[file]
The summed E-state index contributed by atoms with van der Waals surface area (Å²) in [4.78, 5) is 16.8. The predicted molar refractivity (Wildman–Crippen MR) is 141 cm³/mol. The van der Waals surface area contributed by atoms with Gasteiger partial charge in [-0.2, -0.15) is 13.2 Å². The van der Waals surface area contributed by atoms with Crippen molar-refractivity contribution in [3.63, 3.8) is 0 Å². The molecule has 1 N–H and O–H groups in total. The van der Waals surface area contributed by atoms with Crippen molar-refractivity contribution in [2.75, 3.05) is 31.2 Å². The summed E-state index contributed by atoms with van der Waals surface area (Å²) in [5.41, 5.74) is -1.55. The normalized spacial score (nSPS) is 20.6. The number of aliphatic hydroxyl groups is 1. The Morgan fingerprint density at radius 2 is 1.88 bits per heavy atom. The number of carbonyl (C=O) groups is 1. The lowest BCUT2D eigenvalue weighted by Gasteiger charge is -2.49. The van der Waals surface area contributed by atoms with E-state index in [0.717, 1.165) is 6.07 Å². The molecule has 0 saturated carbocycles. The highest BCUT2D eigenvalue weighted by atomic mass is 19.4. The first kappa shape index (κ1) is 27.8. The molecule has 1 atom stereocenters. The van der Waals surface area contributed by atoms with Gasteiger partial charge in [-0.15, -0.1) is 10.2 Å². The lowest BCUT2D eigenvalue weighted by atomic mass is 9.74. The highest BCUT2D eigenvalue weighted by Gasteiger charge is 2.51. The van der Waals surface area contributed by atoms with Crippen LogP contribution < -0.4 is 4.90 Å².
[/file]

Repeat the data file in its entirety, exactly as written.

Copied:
The summed E-state index contributed by atoms with van der Waals surface area (Å²) in [4.78, 5) is 16.8. The predicted molar refractivity (Wildman–Crippen MR) is 141 cm³/mol. The van der Waals surface area contributed by atoms with Gasteiger partial charge in [-0.2, -0.15) is 13.2 Å². The van der Waals surface area contributed by atoms with Crippen molar-refractivity contribution in [3.63, 3.8) is 0 Å². The molecule has 1 N–H and O–H groups in total. The van der Waals surface area contributed by atoms with Crippen molar-refractivity contribution in [2.75, 3.05) is 31.2 Å². The summed E-state index contributed by atoms with van der Waals surface area (Å²) in [5.41, 5.74) is -1.55. The normalized spacial score (nSPS) is 20.6. The number of aliphatic hydroxyl groups is 1. The Morgan fingerprint density at radius 2 is 1.88 bits per heavy atom. The number of carbonyl (C=O) groups is 1. The lowest BCUT2D eigenvalue weighted by Gasteiger charge is -2.49. The van der Waals surface area contributed by atoms with E-state index in [0.717, 1.165) is 6.07 Å². The molecule has 0 saturated carbocycles. The highest BCUT2D eigenvalue weighted by atomic mass is 19.4. The first kappa shape index (κ1) is 27.8. The molecule has 1 atom stereocenters. The van der Waals surface area contributed by atoms with Gasteiger partial charge in [-0.15, -0.1) is 10.2 Å². The lowest BCUT2D eigenvalue weighted by atomic mass is 9.74. The highest BCUT2D eigenvalue weighted by Gasteiger charge is 2.51. The van der Waals surface area contributed by atoms with Crippen LogP contribution < -0.4 is 4.90 Å².